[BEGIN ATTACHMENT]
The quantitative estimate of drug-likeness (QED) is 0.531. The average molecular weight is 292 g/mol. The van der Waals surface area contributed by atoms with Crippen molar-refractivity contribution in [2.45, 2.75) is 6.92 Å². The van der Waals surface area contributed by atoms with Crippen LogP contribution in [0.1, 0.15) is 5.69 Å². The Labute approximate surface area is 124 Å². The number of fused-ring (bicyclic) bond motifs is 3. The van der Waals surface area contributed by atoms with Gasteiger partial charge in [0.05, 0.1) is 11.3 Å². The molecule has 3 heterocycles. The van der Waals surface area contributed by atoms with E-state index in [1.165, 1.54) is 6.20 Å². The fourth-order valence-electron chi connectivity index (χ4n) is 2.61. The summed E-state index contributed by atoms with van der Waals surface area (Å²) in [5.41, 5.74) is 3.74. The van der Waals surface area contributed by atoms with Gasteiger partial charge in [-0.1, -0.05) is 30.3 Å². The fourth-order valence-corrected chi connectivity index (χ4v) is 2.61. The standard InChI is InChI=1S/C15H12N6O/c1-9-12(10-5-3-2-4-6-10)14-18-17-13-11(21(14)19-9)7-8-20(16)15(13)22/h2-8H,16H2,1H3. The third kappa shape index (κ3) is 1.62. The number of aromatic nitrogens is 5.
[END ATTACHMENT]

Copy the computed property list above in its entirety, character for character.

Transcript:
The quantitative estimate of drug-likeness (QED) is 0.531. The average molecular weight is 292 g/mol. The van der Waals surface area contributed by atoms with Crippen molar-refractivity contribution in [2.45, 2.75) is 6.92 Å². The van der Waals surface area contributed by atoms with Crippen LogP contribution in [0.1, 0.15) is 5.69 Å². The Labute approximate surface area is 124 Å². The number of fused-ring (bicyclic) bond motifs is 3. The van der Waals surface area contributed by atoms with Gasteiger partial charge in [0.05, 0.1) is 11.3 Å². The molecule has 3 heterocycles. The van der Waals surface area contributed by atoms with E-state index in [1.165, 1.54) is 6.20 Å². The fourth-order valence-electron chi connectivity index (χ4n) is 2.61. The summed E-state index contributed by atoms with van der Waals surface area (Å²) in [5.41, 5.74) is 3.74. The van der Waals surface area contributed by atoms with Gasteiger partial charge in [-0.1, -0.05) is 30.3 Å². The fourth-order valence-corrected chi connectivity index (χ4v) is 2.61. The standard InChI is InChI=1S/C15H12N6O/c1-9-12(10-5-3-2-4-6-10)14-18-17-13-11(21(14)19-9)7-8-20(16)15(13)22/h2-8H,16H2,1H3. The third kappa shape index (κ3) is 1.62. The number of aromatic nitrogens is 5.